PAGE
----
Though a significant number of the proposed apartments are to be built in Arab neighborhoods, the trend indicates that neighborhoods such as Gilo, N’vei Yaakov, and Ramot – which some news media and others still call “settlements” – will not only remain under Israeli sovereignty under any arrangement, all but preventing the city’s partition, but will also become the locations of choice for future construction in Jerusalem.
Thus, the above is not only important in terms of demographics and keeping Jerusalem united, but will also help alleviate the housing crunch that is driving young couples and others out of the city.
Reflecting the optimism that the above news has generated in many circles, the Young Generation for Jerusalem movement released this statement: “The ring neighborhoods are the city’s greatest land potential for Jerusalem’s development. These neighborhoods – Pisgat Ze’ev, N’vei Yaakov, French Hill, Ramat Eshkol, Ramat Shlomo, Maalot Dafna, Ramot, Armon HaNetziv, Talpiyot Mizrach, Homat Shmuel [Har Homa], Givat HaMatos and Gilo – are Jewish neighborhoods that will remain Israeli under whatever agreement. We call upon the government to develop these neighborhoods for the sake of the young generation here.”
The Givat HaMatos project is not to be confused with the 2,000 apartments whose speedy construction Prime Minister Netanyahu ordered earlier this month. These units, to be built in Jerusalem’s Har Homa and Ramot, as well as in Maaleh Adumim and Gush Etzion, are a welcome boost of morale, and the news was greeted happily throughout Israel.
We urge the government to cut through the bureaucracy and actually begin building in eastern Jerusalem as quickly as possible. What we need now is facts on the ground, for Netanyahu has essentially frozen government-initiated building in Jerusalem’s “new” neighborhoods ever since Obama’s demand to this effect two years ago.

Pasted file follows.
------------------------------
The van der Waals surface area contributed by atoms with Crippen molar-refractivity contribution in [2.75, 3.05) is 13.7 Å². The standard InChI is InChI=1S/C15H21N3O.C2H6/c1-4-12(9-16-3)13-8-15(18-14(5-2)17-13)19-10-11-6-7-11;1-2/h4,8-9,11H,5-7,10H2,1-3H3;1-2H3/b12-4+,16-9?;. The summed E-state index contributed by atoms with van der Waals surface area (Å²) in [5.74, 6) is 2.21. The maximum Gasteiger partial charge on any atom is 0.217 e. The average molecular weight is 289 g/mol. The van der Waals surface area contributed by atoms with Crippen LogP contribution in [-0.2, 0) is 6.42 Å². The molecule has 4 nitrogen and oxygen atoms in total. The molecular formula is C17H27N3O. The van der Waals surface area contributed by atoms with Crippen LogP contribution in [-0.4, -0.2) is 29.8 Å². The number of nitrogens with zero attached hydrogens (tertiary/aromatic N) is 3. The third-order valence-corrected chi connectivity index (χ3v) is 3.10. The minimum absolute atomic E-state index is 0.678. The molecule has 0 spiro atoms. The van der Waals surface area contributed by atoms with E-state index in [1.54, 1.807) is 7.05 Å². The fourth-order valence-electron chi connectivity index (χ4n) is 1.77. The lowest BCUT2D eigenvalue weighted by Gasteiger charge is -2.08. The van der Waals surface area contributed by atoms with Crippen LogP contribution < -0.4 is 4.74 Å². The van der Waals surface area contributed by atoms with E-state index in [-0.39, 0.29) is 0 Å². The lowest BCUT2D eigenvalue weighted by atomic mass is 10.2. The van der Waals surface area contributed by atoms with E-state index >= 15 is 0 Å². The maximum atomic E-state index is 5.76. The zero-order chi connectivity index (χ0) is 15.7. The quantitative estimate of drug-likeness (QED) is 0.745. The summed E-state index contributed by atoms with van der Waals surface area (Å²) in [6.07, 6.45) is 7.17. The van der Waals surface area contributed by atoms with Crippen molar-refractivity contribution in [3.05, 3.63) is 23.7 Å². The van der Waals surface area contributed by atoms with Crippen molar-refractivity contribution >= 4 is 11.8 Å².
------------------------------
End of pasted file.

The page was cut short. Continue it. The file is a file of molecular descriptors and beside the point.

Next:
In fact, Army Radio reported this week that despite all the headlines periodically generated regarding new construction in Israel’s capital, not even 1,500 new apartments have been built there in the past year. Of these, the largest number were in Har Homa – 417 permits – followed by Gilo (382) and Pisgat Ze’ev-N’vei Yaakov (nearly 370). Talpiyot Mizrach (260) and Ramot (53 new units in 2011) brought up the rear.
Our readers may not be able to directly influence the number of new apartments in Jerusalem, but there is a lot they can do in terms of learning about Jerusalem and becoming strong advocates against those who would give away its most precious parts to Arab control. For information on our bus tours in news-making areas of Jerusalem, send an e-mail to firstname.lastname@example.org or visit the Keep Jerusalem-Im Eshkachech website at www.keepjerusalem.org.
Chaim Silberstein, formerly a senior adviser to Israel’s minister of tourism, is president of Keep Jerusalem-Im Eshkachech and the Jerusalem Capital Development Fund. Hillel Fendel is a longtime writer and editor on Israeli current events. Both have lived in Jerusalem and now reside in Beit El.
About the Author: Chaim Silberstein is president of Keep Jerusalem-Im Eshkachech and the Jerusalem Capital Development Fund. He was formerly a senior adviser to Israel's minister of tourism. Hillel Fendel, past senior editor at Israel National News/Arutz-7, is a veteran writer on Jerusalem affairs. Both have lived in Jerusalem and now live in Beit El.
You might also be interested in:
You must log in to post a comment.